We like the style of the book, it uses quizzes to help children work out what anger 'looks like' in them e.g. heart beating faster, using swear words etc. and the short quotes by children of different ages describing their feelings make the book real and accessible. The book is practical and hands-on not stuffy and academic.
We bought this as part of a program to assist an autistic young adult to understand emotions. Although it's not specifically aimed at this, we found it benefitial and were impressed for a number of reasons.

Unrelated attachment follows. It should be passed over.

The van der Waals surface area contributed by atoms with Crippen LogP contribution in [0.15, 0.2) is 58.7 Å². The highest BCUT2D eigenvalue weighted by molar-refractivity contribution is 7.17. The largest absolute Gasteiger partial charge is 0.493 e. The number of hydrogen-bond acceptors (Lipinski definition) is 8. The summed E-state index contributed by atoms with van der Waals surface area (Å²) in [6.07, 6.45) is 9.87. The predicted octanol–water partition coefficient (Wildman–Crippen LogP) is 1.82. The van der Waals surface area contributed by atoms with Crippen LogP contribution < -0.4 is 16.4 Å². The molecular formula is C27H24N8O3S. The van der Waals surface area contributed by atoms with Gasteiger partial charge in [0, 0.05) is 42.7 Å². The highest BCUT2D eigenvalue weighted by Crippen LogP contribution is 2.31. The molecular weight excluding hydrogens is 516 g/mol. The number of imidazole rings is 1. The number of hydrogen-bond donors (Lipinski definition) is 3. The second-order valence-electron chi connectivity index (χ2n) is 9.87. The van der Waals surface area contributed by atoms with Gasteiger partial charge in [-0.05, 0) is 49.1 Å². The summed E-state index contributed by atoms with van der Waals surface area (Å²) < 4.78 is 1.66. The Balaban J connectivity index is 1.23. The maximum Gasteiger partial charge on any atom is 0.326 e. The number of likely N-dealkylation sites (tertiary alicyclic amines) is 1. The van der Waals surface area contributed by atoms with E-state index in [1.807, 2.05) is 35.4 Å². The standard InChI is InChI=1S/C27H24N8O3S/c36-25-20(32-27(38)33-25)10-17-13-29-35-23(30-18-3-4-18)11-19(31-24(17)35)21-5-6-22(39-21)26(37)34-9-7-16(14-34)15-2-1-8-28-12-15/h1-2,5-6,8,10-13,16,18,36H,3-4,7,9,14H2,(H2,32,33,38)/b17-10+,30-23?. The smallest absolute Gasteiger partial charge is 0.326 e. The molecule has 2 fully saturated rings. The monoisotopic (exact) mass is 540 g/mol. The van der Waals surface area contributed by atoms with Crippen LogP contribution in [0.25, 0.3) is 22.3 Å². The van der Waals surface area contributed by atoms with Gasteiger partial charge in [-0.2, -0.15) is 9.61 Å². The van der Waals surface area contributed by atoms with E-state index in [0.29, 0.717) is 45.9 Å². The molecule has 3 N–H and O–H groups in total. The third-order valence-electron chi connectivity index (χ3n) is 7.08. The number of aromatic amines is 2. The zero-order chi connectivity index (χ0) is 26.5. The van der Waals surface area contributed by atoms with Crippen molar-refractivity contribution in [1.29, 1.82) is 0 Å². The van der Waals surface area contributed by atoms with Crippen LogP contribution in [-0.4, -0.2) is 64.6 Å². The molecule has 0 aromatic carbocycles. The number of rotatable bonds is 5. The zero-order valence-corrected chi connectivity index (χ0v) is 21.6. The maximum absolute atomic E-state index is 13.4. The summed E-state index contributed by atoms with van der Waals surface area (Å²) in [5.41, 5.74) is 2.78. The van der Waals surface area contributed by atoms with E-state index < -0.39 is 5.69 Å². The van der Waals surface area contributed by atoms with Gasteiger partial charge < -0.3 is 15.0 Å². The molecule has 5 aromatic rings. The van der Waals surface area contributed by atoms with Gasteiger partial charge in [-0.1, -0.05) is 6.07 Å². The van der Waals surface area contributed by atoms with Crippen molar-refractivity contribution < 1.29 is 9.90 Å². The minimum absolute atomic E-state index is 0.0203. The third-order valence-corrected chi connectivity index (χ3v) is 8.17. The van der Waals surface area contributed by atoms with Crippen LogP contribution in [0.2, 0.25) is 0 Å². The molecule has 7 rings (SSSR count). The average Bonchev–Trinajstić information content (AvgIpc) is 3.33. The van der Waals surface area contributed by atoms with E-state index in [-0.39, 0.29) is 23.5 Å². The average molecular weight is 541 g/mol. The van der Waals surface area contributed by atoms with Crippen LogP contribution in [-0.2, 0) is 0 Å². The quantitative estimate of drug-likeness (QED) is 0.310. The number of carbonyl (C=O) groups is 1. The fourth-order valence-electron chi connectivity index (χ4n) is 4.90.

The book comes across as friendly and accessible, it's not too thick, no realms of text or intimidating formality. There are spaces for writing and drawing your own responses and even for drawing your own 'Anger Gremlin' which lets readers use their own creativity and expression as they work through the book.
There seems to be a purposeful direction throughout the book, using a CBT approach, so it doesn't come across as 'wishy washy' or as pop-psychology and it's presented using some visual, as well as verbal, content (e.g. an anger 'remote control') which might help visual thinkers.
It's a useful and down-to-earth book for young people or some young adults who may still benefit from its approach.